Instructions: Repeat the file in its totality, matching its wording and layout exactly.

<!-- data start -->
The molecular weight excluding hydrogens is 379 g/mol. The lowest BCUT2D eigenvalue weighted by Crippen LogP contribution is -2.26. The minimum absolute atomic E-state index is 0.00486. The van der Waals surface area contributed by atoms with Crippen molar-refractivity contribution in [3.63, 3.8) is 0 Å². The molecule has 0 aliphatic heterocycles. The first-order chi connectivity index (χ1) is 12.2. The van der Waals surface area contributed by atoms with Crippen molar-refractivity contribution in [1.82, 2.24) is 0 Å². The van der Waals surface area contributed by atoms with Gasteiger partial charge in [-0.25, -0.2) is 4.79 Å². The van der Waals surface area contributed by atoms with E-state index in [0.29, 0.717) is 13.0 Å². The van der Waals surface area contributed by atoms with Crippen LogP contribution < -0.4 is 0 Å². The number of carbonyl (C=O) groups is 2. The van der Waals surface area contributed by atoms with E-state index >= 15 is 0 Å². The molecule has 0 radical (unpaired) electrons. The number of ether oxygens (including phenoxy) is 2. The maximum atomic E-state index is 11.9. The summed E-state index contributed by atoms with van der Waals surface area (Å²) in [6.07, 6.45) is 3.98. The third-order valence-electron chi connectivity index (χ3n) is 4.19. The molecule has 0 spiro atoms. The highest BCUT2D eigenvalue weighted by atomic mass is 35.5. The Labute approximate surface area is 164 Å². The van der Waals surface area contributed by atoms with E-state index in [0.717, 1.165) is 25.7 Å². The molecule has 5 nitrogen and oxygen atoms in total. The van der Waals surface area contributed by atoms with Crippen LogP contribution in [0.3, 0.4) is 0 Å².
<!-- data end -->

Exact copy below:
The molecular weight excluding hydrogens is 379 g/mol. The lowest BCUT2D eigenvalue weighted by Crippen LogP contribution is -2.26. The minimum absolute atomic E-state index is 0.00486. The van der Waals surface area contributed by atoms with Crippen molar-refractivity contribution in [3.63, 3.8) is 0 Å². The molecule has 0 aliphatic heterocycles. The first-order chi connectivity index (χ1) is 12.2. The van der Waals surface area contributed by atoms with Crippen molar-refractivity contribution in [1.82, 2.24) is 0 Å². The van der Waals surface area contributed by atoms with Gasteiger partial charge in [-0.25, -0.2) is 4.79 Å². The van der Waals surface area contributed by atoms with E-state index in [0.29, 0.717) is 13.0 Å². The van der Waals surface area contributed by atoms with Crippen LogP contribution < -0.4 is 0 Å². The number of carbonyl (C=O) groups is 2. The van der Waals surface area contributed by atoms with E-state index >= 15 is 0 Å². The molecule has 0 radical (unpaired) electrons. The number of ether oxygens (including phenoxy) is 2. The maximum atomic E-state index is 11.9. The summed E-state index contributed by atoms with van der Waals surface area (Å²) in [6.07, 6.45) is 3.98. The third-order valence-electron chi connectivity index (χ3n) is 4.19. The molecule has 0 spiro atoms. The highest BCUT2D eigenvalue weighted by atomic mass is 35.5. The Labute approximate surface area is 164 Å². The van der Waals surface area contributed by atoms with E-state index in [0.717, 1.165) is 25.7 Å². The molecule has 5 nitrogen and oxygen atoms in total. The van der Waals surface area contributed by atoms with Crippen LogP contribution in [0.3, 0.4) is 0 Å².